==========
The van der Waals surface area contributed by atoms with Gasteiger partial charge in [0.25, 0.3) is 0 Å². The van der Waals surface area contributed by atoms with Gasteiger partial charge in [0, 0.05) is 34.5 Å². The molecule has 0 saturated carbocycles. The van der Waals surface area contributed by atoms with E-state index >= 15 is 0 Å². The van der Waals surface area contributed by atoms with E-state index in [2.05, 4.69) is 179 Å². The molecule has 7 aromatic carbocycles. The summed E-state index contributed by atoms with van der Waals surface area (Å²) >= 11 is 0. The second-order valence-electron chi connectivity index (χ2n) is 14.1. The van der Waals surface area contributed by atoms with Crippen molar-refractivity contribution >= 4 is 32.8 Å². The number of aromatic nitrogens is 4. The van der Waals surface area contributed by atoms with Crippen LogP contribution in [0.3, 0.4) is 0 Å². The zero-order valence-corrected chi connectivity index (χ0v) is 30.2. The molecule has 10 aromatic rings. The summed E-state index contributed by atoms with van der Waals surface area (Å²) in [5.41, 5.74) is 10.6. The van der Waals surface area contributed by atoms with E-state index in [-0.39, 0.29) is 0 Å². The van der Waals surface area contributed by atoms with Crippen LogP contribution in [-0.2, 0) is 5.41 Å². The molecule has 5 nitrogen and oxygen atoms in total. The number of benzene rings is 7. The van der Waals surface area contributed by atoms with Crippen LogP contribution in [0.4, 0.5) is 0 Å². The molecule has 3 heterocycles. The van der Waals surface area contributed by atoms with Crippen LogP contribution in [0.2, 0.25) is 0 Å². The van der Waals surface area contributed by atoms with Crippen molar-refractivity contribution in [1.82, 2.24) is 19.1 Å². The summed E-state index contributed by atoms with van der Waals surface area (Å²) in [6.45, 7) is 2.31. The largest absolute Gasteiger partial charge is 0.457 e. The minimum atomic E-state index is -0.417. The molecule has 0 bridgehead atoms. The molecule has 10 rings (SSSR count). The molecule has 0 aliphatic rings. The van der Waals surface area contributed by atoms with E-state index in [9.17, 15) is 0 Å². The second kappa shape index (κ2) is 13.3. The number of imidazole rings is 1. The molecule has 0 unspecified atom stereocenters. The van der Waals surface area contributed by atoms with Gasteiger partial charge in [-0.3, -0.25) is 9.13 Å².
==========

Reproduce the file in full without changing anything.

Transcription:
The van der Waals surface area contributed by atoms with Gasteiger partial charge in [0.25, 0.3) is 0 Å². The van der Waals surface area contributed by atoms with Gasteiger partial charge in [0, 0.05) is 34.5 Å². The molecule has 0 saturated carbocycles. The van der Waals surface area contributed by atoms with E-state index >= 15 is 0 Å². The van der Waals surface area contributed by atoms with E-state index in [2.05, 4.69) is 179 Å². The molecule has 7 aromatic carbocycles. The summed E-state index contributed by atoms with van der Waals surface area (Å²) >= 11 is 0. The second-order valence-electron chi connectivity index (χ2n) is 14.1. The van der Waals surface area contributed by atoms with Crippen molar-refractivity contribution >= 4 is 32.8 Å². The number of aromatic nitrogens is 4. The van der Waals surface area contributed by atoms with Crippen LogP contribution in [0.3, 0.4) is 0 Å². The zero-order valence-corrected chi connectivity index (χ0v) is 30.2. The molecule has 10 aromatic rings. The summed E-state index contributed by atoms with van der Waals surface area (Å²) in [5.41, 5.74) is 10.6. The van der Waals surface area contributed by atoms with E-state index in [-0.39, 0.29) is 0 Å². The van der Waals surface area contributed by atoms with Crippen LogP contribution in [-0.2, 0) is 5.41 Å². The molecule has 5 nitrogen and oxygen atoms in total. The number of benzene rings is 7. The van der Waals surface area contributed by atoms with Crippen LogP contribution in [0.4, 0.5) is 0 Å². The molecule has 3 heterocycles. The van der Waals surface area contributed by atoms with Crippen LogP contribution in [0.2, 0.25) is 0 Å². The van der Waals surface area contributed by atoms with Crippen molar-refractivity contribution in [1.82, 2.24) is 19.1 Å². The summed E-state index contributed by atoms with van der Waals surface area (Å²) in [6.45, 7) is 2.31. The largest absolute Gasteiger partial charge is 0.457 e. The minimum atomic E-state index is -0.417. The molecule has 0 bridgehead atoms. The molecule has 10 rings (SSSR count). The molecule has 0 aliphatic rings. The van der Waals surface area contributed by atoms with E-state index in [9.17, 15) is 0 Å². The second kappa shape index (κ2) is 13.3. The number of imidazole rings is 1. The molecule has 0 unspecified atom stereocenters. The van der Waals surface area contributed by atoms with Gasteiger partial charge in [-0.3, -0.25) is 9.13 Å².